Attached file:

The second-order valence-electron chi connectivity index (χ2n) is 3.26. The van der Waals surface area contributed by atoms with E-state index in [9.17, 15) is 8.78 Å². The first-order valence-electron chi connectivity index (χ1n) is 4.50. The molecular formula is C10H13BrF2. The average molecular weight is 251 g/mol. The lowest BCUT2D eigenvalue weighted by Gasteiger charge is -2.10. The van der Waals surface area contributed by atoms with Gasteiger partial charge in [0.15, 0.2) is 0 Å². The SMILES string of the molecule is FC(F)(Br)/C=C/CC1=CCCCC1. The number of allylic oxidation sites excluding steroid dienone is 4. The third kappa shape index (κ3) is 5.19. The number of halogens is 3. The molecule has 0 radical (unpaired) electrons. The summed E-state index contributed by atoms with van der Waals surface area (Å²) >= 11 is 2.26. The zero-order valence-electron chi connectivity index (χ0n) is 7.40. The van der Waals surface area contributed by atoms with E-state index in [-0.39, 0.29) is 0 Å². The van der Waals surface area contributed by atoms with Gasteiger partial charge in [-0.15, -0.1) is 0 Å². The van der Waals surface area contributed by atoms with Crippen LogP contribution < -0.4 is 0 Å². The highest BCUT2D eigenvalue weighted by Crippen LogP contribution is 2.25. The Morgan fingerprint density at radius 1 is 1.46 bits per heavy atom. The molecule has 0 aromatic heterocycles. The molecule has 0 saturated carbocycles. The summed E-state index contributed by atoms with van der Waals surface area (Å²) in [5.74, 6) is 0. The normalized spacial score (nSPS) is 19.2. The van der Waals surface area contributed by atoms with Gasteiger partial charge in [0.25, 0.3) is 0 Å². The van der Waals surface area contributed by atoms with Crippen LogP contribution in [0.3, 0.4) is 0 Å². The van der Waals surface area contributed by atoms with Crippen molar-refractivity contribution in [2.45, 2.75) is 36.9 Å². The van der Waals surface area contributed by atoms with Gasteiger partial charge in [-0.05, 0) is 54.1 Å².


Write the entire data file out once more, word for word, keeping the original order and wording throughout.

The second-order valence-electron chi connectivity index (χ2n) is 3.26. The van der Waals surface area contributed by atoms with E-state index in [9.17, 15) is 8.78 Å². The first-order valence-electron chi connectivity index (χ1n) is 4.50. The molecular formula is C10H13BrF2. The average molecular weight is 251 g/mol. The lowest BCUT2D eigenvalue weighted by Gasteiger charge is -2.10. The van der Waals surface area contributed by atoms with Gasteiger partial charge in [0.15, 0.2) is 0 Å². The SMILES string of the molecule is FC(F)(Br)/C=C/CC1=CCCCC1. The number of allylic oxidation sites excluding steroid dienone is 4. The third kappa shape index (κ3) is 5.19. The number of halogens is 3. The molecule has 0 radical (unpaired) electrons. The summed E-state index contributed by atoms with van der Waals surface area (Å²) >= 11 is 2.26. The zero-order valence-electron chi connectivity index (χ0n) is 7.40. The van der Waals surface area contributed by atoms with E-state index in [-0.39, 0.29) is 0 Å². The van der Waals surface area contributed by atoms with Gasteiger partial charge in [-0.15, -0.1) is 0 Å². The van der Waals surface area contributed by atoms with Crippen LogP contribution < -0.4 is 0 Å². The highest BCUT2D eigenvalue weighted by Crippen LogP contribution is 2.25. The Morgan fingerprint density at radius 1 is 1.46 bits per heavy atom. The molecule has 0 aromatic heterocycles. The molecule has 0 saturated carbocycles. The summed E-state index contributed by atoms with van der Waals surface area (Å²) in [5.74, 6) is 0. The normalized spacial score (nSPS) is 19.2. The van der Waals surface area contributed by atoms with Gasteiger partial charge in [0.25, 0.3) is 0 Å². The van der Waals surface area contributed by atoms with Crippen LogP contribution in [0.3, 0.4) is 0 Å². The van der Waals surface area contributed by atoms with Crippen molar-refractivity contribution in [2.45, 2.75) is 36.9 Å². The van der Waals surface area contributed by atoms with Gasteiger partial charge in [-0.05, 0) is 54.1 Å².